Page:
As social activists, we usually have our eyes on the laws that are proposed, passed, reformed or defeated in our respective legislatures.
What the Security and Prosperity Partnership (SPP) reveals is that government executives in North America are willing to cooperate to avoid legislative and public challenge. What this means is that democratic debate and decision-making are giving way to privileged corporate access and new rules that undermine national sovereignty and human rights. Since the fight over NAFTA was such a "bruising battle," as one U.S. official called it, there was no appetite for another fight with civil society, so the North American integration agenda went underground.
The "big idea" of negotiations leading to a broader trade and investment treaty has fallen out of favour. Rather, in the context of widespread opposition within civil society and among progressive political parties, proponents of ongoing liberalization have been promoting something called "deeper integration" across North America.
Some define deep integration as coordinated actions by governments intended to eliminate regulations and open up service markets to foreign competition. Others simply call it "NAFTA-plus."
The general goal of the SPP is to increase cooperation on economic and security issues without changing a single law.
The SPP is not a signed treaty, and it has never been brought before the legislatures of North America for discussion and review. It is driven by the executive levels of government in consultation with the business community, but excludes the legislatures and parliamentary oversight. CEOs, however, have unfettered access to this process.
The SPP agenda is meant to impose neo-liberal reforms that will diminish environmental regulations, speed up food safety and drug approvals, loosen occupational health and safety requirements and facilitate the rapid production, export and consumption of energy resources. Regulatory reform is also intended to impose corporate-defined benchmarks as "best government practices" for the provision of public services.
The SPP is about increasing corporate power and ongoing deregulation. However, the current project of regulatory reform also aims to impose a new layer of regulations on workers, citizens and residents of North America, framed with an "anti-terrorism" justification. In this sense, then, deep integration is also about re-regulation and a much stronger role for the state.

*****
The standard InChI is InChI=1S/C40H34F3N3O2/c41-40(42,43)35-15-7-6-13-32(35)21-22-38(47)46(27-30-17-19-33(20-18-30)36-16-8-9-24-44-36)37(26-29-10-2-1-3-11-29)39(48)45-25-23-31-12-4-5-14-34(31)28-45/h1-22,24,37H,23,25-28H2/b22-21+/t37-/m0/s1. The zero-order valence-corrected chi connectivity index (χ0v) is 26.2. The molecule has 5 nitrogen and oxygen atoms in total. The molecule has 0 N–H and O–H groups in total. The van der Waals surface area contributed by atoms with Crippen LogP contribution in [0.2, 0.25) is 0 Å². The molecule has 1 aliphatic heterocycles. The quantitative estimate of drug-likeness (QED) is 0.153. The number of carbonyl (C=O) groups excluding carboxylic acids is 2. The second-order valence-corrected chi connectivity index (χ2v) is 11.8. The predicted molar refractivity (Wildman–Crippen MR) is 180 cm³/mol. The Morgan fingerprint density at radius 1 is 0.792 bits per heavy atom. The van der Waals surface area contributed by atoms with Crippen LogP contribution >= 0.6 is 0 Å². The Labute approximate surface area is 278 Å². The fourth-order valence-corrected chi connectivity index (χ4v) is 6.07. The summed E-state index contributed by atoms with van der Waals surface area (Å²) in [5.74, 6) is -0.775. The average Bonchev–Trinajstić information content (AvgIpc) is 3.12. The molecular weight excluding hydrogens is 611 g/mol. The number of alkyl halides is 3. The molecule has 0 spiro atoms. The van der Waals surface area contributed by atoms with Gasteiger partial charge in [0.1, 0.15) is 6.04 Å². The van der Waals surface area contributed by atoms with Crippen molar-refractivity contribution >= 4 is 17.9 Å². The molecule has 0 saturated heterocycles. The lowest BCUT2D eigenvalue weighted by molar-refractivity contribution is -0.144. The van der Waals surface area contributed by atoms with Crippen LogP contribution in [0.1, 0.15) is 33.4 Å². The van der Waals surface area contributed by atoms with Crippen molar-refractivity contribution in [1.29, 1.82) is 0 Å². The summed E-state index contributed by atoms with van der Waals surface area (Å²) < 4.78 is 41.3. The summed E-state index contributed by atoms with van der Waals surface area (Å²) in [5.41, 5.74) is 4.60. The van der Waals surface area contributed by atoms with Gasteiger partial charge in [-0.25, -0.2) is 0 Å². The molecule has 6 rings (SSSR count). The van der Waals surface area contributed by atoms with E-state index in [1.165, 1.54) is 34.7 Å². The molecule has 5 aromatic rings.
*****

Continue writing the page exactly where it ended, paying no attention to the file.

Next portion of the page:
As U.S. security interests drive the agenda and police databases are shared between governments, the judicial branch of government is also under siege.
These days, it is police accusation rather than court resolution that is used to assess the level of "risk" posed by individuals. Everyone is a potential threat.
Here are some examples of how the SPP is playing out:
· There are now 23 integrated border enforcement teams across the country, in which Canadian and U.S. law enforcement, immigration and border services work together and share intelligence on a daily basis. Canada now has a no-fly list that has been condemned by privacy commissioners nationwide over its approximately 1 million invasions of privacy, increased racial profiling, arbitrary restrictions on mobility rights and the threat to their livelihood.
· With the regulatory cooperation agreement, regulations will now be set by international private sector standards. For example, in May it was announced that Canada would lower its standards on pesticide use to match U.S. regulations. Canada's limits are stricter for 40 per cent of the residues it regulates. These limits are seen as "trade irritants," even though they're higher than Europe's.
· The SPP Oil Sands Experts Group has supported a fivefold increase in the production and export of raw bitumen to the United States in a very short period of time and has pushed for a reduction in the time required for regulatory approval and permitting.
The great tragedy of this new cooperative dynamic between Canada, the United States and Mexico is that it does nothing to address the most pressing issues of our day, such as confronting climate change, ensuring public health care for all, ending economic insecrity and creating a just world order.
So much for security and prosperity. Is this what plutocracy looks like?
Teresa Healy is senior researcher at the Canadian Labour Congress working on issues of social and economic policy.